Subcutaneous allergen immunotherapy reduces asthma risk, improves symptom control

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Key takeaways:

  • Allergen immunotherapy prevented the onset of asthma for those with house dust mite allergy.
  • The therapy also slowed the progression of allergic rhinitis and asthma.

Subcutaneous allergen immunotherapy for house dust mite reduced the number of prescriptions for allergic rhinitis and asthma medications, according to a study published in The European Journal of Allergy and Clinical Immunology.

Compared with a control group that did not use allergen immunotherapy (AIT), the subcutaneous immunotherapy (SCIT) group showed a reduced probability for asthma onset as well as for developing asthma from allergic rhinitis (AR) over time, Marek Jutel, MD, PhD, professor and head of the department of clinical immunology at the Wroclaw Medical University and director of the ALL-MED Medical Research Institute in Wroclaw, Poland, and colleagues wrote.

Study authors analyzed real-world data to show the effectiveness of allergen immunotherapy for dust mite allergies. Image: Adobe Stock

The retrospective, observational, comparative cohort study was conducted in Germany using anonymized claims data from IQVIA LRx.

Participants included house dust mite (HDM) allergic subjects aged 5 to 70 years divided into an SCIT group (n = 892) and a control group (n = 2,676) evaluated over a 6-year follow-up.

Subjects in the SCIT group received their first prescription of SCIT with a native HDM product between 2009 and 2013. The control group was matched in a 3:1 ratio and received prescriptions for only symptomatic AR medication with an evaluation period of up to 6 years ending in February 2017. The study measured the progression of AR and asthma, asthma occurrence and time to the onset of asthma after at least 2 years of treatment.

The SCIT group was treated with Novo-Helisen Depot (Dermatophagoides pteronyssinus 100%, D. farinae 100%, D. farinae/D. pteronyssinus 50%/50%; Allergopharma GmbH & Co. KG).


The progression of AR and asthma after up to 6 years of follow-up was measured by counting numbers of prescriptions in the retrospective claims database analysis.

Mean annual AR prescription numbers fell from 0.48 before the index to 0.17 in the follow-up period for the SCIT group for a 62.8% reduction (P < .0001) but remained the same at 0.48 for the control group. Subanalyses showed that children and adolescents initially had more allergic rhinitis prescriptions (mean, 0.54; standard deviation [SD], 1.06) than adults (mean, 0.45; SD, 1.1), which after follow-up showed a reduction in the SCIT group by 53% (P < .0001) in underage patients and 66.5% (P < .0001) in adults.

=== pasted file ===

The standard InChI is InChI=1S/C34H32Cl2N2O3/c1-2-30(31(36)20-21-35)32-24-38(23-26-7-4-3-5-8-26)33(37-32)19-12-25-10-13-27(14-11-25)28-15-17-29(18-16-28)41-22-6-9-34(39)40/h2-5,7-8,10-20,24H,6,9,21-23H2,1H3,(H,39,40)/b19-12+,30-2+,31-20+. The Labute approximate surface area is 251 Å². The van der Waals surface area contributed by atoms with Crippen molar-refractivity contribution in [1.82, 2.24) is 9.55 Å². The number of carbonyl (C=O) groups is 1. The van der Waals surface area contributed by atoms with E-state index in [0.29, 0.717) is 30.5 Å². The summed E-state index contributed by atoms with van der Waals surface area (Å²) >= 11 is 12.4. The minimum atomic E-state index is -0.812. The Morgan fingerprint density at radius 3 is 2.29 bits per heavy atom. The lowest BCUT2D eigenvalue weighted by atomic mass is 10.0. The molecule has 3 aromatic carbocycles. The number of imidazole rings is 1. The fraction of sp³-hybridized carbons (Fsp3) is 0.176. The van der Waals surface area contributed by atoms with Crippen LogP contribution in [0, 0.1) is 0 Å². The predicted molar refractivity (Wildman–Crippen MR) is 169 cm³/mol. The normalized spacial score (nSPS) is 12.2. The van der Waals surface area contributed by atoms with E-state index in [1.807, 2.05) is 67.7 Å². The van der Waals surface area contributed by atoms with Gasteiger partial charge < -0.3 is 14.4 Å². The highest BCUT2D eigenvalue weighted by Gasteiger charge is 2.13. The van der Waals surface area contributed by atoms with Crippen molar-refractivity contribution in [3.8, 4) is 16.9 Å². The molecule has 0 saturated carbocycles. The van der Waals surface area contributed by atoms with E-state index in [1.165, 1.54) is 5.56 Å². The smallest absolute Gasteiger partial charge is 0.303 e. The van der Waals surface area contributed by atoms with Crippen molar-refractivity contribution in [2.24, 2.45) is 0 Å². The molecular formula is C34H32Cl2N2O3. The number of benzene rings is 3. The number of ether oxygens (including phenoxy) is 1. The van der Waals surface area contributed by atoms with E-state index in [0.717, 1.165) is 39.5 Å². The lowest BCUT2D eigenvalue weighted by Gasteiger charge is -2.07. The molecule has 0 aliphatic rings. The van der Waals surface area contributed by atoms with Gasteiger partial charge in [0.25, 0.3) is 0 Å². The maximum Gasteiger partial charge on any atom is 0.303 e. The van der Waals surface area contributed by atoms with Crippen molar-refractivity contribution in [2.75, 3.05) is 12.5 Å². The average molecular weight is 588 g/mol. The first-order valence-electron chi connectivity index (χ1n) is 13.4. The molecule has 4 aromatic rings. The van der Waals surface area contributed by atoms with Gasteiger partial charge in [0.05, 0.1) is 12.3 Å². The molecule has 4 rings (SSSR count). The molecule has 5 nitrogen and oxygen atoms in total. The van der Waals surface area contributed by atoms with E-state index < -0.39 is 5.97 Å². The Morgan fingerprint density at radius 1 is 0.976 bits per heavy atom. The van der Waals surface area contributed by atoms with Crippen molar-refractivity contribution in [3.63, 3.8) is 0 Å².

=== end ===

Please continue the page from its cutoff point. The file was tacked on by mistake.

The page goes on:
The mean number of asthma prescriptions in the SCIT group dropped by 2.51 a year compared with 1.63 in the control group. This was equivalent to a 42.4% reduction in asthma prescriptions in the SCIT group compared with the non-AIT group (P = .0003). The SCIT group showed comparable results in children/adolescents (47.2%; P = .0051) and adults (39%; P = .0166).

Within the SCIT group, 10.2% developed asthma from the index date up to the 6-year follow-up, whereas 13.1% developed asthma in the control group. Logistic regression showed that the SCIT group had a 27% less chance of developing asthma than the control group (OR = 0.73; 95% CI: 0.559-0.954).

The times to onset of asthma were measured using Kaplan-Meier curves, which showed the groups starting to diverge around 15 months after starting therapy, with the SCIT group showing fewer asthma developments.

After 15 months, the SCIT group curve stayed consistently above the control group.

The authors concluded that the logistic regression for the occurrence of asthma showed a significant and similar effect (OR = 0.73), which meant that the native HDM SCIT product was effective in preventing asthma.


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